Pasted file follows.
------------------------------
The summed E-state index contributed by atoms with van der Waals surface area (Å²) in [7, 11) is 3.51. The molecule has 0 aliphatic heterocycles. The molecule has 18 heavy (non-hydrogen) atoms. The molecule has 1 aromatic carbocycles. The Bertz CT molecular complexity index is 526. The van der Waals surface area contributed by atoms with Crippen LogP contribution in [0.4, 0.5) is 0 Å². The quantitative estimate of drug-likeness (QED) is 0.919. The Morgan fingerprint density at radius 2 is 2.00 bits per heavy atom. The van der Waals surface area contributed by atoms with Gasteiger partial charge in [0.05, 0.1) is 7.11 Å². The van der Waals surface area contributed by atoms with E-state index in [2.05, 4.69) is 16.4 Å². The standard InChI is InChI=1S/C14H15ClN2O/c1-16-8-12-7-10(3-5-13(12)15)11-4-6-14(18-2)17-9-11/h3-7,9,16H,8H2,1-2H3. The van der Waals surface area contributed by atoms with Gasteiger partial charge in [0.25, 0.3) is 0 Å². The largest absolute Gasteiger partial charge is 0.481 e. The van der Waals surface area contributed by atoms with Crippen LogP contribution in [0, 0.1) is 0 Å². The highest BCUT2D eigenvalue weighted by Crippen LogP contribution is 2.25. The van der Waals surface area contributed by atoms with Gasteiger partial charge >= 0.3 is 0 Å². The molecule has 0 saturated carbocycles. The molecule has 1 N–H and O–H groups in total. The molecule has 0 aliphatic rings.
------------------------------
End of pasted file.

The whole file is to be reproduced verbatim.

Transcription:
The summed E-state index contributed by atoms with van der Waals surface area (Å²) in [7, 11) is 3.51. The molecule has 0 aliphatic heterocycles. The molecule has 18 heavy (non-hydrogen) atoms. The molecule has 1 aromatic carbocycles. The Bertz CT molecular complexity index is 526. The van der Waals surface area contributed by atoms with Crippen LogP contribution in [0.4, 0.5) is 0 Å². The quantitative estimate of drug-likeness (QED) is 0.919. The Morgan fingerprint density at radius 2 is 2.00 bits per heavy atom. The van der Waals surface area contributed by atoms with Gasteiger partial charge in [0.05, 0.1) is 7.11 Å². The van der Waals surface area contributed by atoms with E-state index in [2.05, 4.69) is 16.4 Å². The standard InChI is InChI=1S/C14H15ClN2O/c1-16-8-12-7-10(3-5-13(12)15)11-4-6-14(18-2)17-9-11/h3-7,9,16H,8H2,1-2H3. The van der Waals surface area contributed by atoms with Gasteiger partial charge in [0.25, 0.3) is 0 Å². The largest absolute Gasteiger partial charge is 0.481 e. The van der Waals surface area contributed by atoms with Crippen LogP contribution in [0, 0.1) is 0 Å². The highest BCUT2D eigenvalue weighted by Crippen LogP contribution is 2.25. The van der Waals surface area contributed by atoms with Gasteiger partial charge >= 0.3 is 0 Å². The molecule has 0 saturated carbocycles. The molecule has 1 N–H and O–H groups in total. The molecule has 0 aliphatic rings.